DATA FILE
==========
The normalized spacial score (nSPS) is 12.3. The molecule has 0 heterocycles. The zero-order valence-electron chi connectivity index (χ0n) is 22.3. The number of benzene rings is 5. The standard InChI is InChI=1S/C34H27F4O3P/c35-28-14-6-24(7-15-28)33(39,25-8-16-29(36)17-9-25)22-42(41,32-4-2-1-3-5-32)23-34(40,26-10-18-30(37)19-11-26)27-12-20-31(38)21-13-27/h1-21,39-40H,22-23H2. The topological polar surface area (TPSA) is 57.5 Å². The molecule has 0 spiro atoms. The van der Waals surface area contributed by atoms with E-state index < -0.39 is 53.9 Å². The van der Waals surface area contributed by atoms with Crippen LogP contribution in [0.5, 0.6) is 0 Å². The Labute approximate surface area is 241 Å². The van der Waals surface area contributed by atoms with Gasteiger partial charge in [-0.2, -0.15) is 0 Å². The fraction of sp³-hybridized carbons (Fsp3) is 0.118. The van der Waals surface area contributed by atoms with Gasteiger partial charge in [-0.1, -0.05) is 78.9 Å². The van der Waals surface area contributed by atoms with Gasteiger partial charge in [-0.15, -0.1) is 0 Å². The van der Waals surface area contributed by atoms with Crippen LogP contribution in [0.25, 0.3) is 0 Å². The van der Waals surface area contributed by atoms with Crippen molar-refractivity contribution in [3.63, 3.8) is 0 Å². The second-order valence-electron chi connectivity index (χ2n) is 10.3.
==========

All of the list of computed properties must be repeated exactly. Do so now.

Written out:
The normalized spacial score (nSPS) is 12.3. The molecule has 0 heterocycles. The zero-order valence-electron chi connectivity index (χ0n) is 22.3. The number of benzene rings is 5. The standard InChI is InChI=1S/C34H27F4O3P/c35-28-14-6-24(7-15-28)33(39,25-8-16-29(36)17-9-25)22-42(41,32-4-2-1-3-5-32)23-34(40,26-10-18-30(37)19-11-26)27-12-20-31(38)21-13-27/h1-21,39-40H,22-23H2. The topological polar surface area (TPSA) is 57.5 Å². The molecule has 0 spiro atoms. The van der Waals surface area contributed by atoms with E-state index < -0.39 is 53.9 Å². The van der Waals surface area contributed by atoms with Crippen LogP contribution in [0.5, 0.6) is 0 Å². The Labute approximate surface area is 241 Å². The van der Waals surface area contributed by atoms with Gasteiger partial charge in [-0.2, -0.15) is 0 Å². The fraction of sp³-hybridized carbons (Fsp3) is 0.118. The van der Waals surface area contributed by atoms with Gasteiger partial charge in [-0.1, -0.05) is 78.9 Å². The van der Waals surface area contributed by atoms with Gasteiger partial charge in [-0.15, -0.1) is 0 Å². The van der Waals surface area contributed by atoms with Crippen LogP contribution in [0.25, 0.3) is 0 Å². The van der Waals surface area contributed by atoms with Crippen molar-refractivity contribution in [3.63, 3.8) is 0 Å². The second-order valence-electron chi connectivity index (χ2n) is 10.3.